Kalra said workers have a right to strike and to show their frustration. “I hope that this strike will be the final action necessary in order to get both sides to an agreement and to get the UC to recognize that urgency,” he said.
A CalMatters investigation found that a quarter of lecturers leave the UC annually even as the system hires more of them. The reasons — virtually no job security and employee reviews until at least six years of continuous employment that few lecturers achieve plus poor pay coupled with assigning lecturers to part-time work — are at the crux of the labor standoff and contract negotiations.
While there have been some breakthroughs, the two sides are far apart:
- The UC for the first time last month promised employee contracts ranging from one to three years and a review process after the second year. (The union wants reviews after the first year). The union calls those a big deal, but still fears that the UC will churn out a lot of lecturers before that contract — if approved — goes into effect next year.
- The lecturers also want more money. The UC is promising raises of about 4% while the union wants more, in part because the UC got a 5% increase in state support this year.
- The union wants employee pay to reflect the work they do outside the classroom and more consistency around how much each course weighs as a percentage of full-time work — which helps to determine not only pay but also whether lecturers get health insurance.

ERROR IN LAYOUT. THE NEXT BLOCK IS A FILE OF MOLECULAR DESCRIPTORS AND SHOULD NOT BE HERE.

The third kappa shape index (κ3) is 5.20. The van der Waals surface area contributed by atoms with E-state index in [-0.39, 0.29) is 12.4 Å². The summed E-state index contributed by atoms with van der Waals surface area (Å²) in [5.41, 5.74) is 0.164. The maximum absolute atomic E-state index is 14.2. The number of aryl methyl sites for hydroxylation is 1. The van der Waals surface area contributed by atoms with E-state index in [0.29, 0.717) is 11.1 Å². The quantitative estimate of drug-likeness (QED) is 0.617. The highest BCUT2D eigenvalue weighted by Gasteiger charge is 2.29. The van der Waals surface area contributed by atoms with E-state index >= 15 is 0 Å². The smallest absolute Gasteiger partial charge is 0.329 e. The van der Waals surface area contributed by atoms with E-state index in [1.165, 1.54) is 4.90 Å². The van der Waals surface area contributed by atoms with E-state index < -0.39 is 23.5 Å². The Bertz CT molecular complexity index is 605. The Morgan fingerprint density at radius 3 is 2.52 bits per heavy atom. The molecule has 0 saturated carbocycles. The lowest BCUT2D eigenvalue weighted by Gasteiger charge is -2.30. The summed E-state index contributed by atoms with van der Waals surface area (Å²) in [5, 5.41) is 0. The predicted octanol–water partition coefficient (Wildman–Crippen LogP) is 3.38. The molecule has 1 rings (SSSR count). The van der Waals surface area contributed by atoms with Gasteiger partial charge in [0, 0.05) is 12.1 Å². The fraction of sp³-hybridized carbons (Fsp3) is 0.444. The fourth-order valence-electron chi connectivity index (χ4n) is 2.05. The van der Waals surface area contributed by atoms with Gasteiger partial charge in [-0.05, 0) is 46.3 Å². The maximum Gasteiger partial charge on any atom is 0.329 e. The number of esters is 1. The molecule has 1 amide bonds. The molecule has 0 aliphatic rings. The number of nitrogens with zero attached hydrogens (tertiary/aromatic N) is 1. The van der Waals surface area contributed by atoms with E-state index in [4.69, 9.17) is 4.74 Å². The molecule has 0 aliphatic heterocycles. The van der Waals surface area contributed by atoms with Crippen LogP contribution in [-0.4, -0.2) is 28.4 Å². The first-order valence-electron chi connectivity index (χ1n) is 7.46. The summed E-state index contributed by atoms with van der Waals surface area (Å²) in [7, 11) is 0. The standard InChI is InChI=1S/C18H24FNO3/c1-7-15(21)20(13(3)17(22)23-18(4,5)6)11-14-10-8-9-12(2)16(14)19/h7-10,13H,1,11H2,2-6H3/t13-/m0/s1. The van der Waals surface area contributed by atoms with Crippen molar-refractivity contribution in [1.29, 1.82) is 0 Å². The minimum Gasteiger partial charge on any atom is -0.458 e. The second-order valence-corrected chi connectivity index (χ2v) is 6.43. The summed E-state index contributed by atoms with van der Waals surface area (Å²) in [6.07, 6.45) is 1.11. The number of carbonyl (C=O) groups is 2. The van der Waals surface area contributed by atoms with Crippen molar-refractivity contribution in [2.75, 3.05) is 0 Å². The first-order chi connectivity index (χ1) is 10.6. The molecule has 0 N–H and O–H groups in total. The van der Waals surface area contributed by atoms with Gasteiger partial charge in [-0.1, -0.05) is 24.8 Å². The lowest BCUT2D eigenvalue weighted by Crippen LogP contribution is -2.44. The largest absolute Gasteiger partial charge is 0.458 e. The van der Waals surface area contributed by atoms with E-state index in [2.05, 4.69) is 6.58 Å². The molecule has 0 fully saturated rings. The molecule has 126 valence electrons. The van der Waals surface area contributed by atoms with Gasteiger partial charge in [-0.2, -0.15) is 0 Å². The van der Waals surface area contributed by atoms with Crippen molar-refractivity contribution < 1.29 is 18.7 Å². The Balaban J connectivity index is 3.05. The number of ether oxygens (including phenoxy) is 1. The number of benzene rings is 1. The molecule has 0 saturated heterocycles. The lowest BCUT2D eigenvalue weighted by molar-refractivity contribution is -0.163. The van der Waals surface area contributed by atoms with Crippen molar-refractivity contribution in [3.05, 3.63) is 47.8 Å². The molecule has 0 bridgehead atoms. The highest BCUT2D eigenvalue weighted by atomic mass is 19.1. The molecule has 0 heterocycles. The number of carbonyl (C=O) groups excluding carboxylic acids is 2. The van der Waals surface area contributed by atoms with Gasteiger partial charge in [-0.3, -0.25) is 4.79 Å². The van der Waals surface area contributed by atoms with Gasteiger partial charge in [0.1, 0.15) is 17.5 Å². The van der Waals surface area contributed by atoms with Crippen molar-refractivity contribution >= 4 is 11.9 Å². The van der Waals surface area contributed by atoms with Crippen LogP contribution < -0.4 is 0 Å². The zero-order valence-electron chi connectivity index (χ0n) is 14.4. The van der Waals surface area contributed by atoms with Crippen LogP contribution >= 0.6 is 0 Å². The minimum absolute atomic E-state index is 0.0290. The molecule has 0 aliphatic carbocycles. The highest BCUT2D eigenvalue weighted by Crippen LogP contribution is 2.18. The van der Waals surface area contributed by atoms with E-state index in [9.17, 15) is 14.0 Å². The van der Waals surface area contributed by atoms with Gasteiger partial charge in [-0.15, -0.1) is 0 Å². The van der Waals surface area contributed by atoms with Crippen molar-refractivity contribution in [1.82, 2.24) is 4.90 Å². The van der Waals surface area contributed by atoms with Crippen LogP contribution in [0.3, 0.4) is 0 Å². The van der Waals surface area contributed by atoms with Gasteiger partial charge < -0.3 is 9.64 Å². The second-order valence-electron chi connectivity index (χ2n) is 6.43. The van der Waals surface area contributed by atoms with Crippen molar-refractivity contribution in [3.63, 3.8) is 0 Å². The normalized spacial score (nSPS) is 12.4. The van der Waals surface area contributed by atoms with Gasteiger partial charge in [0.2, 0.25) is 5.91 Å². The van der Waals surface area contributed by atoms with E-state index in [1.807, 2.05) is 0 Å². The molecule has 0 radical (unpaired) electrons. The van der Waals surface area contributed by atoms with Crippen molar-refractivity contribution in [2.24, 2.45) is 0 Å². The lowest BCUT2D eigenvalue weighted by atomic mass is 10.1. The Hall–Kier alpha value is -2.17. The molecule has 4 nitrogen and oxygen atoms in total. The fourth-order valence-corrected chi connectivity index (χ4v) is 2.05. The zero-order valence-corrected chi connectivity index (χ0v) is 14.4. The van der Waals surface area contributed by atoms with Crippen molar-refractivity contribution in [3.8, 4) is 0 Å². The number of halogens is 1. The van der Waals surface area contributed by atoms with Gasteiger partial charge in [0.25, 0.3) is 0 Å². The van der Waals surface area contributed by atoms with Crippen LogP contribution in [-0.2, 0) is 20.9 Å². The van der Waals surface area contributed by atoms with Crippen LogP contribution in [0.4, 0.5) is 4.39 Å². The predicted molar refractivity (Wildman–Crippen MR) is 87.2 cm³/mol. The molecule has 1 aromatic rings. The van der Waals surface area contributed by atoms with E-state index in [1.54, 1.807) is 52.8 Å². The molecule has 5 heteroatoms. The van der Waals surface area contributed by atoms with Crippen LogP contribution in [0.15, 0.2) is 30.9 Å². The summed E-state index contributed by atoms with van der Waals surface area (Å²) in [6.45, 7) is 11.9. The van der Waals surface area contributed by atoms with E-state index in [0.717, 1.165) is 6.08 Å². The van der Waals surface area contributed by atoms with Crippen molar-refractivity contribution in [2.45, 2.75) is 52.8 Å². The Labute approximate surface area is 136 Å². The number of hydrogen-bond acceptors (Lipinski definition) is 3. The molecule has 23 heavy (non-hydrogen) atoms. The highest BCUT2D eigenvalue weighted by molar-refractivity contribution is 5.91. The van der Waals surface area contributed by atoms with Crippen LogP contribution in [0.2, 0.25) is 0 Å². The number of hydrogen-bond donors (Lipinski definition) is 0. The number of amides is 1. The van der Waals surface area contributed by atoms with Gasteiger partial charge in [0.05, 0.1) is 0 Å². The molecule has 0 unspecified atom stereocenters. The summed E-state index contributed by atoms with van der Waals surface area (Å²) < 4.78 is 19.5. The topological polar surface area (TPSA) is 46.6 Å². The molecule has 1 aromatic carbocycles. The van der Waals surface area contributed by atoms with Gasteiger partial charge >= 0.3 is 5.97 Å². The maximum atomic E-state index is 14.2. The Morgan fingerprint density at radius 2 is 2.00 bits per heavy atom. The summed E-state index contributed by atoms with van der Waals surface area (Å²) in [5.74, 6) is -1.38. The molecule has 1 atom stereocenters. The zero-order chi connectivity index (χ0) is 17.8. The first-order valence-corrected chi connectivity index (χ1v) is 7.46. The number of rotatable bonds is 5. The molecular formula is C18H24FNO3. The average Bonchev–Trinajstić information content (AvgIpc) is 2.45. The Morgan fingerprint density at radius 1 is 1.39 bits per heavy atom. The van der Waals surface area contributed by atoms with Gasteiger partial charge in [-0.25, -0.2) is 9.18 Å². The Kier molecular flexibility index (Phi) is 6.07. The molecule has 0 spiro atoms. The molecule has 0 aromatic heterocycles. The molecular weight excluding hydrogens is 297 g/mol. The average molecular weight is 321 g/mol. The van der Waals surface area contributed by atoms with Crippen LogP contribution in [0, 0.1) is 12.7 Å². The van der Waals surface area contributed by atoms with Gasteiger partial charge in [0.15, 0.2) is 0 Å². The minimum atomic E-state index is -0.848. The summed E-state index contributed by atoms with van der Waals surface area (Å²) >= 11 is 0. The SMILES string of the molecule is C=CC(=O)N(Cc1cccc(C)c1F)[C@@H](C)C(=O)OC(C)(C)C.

Adding to the learning disruption are the roughly 700 tenure and tenure-track professors who pledged to join the lecturers at the picket lines. Other faculty work, such as meetings and workshops, will also halt.
In a letter sent to Drake Sunday, the faculty association of UC professors wrote that Drake’s office “will be responsible for the disruption to campus operations if they do not settle this contract.”
The impending strike adds to the labor headache besetting the university system and higher education in California more broadly. Two other UC unions with a combined 28,000 members are voting this week on whether to authorize a strike. The two labor groups — the union of academic researchers and the unrecognized-by-the-UC student researchers — work on the billions of dollars in UC research, including nearly $3 billion in federal research grants. A work stoppage could imperil those research efforts.
Meanwhile, the 29,000 faculty members who teach nearly 500,000 Cal State University students are in their own drawn-out labor dispute. That union, the California Faculty Association, is also in state-sponsored mediation with Cal State’s management. The talks are going poorly and the union is signaling a strike vote is near.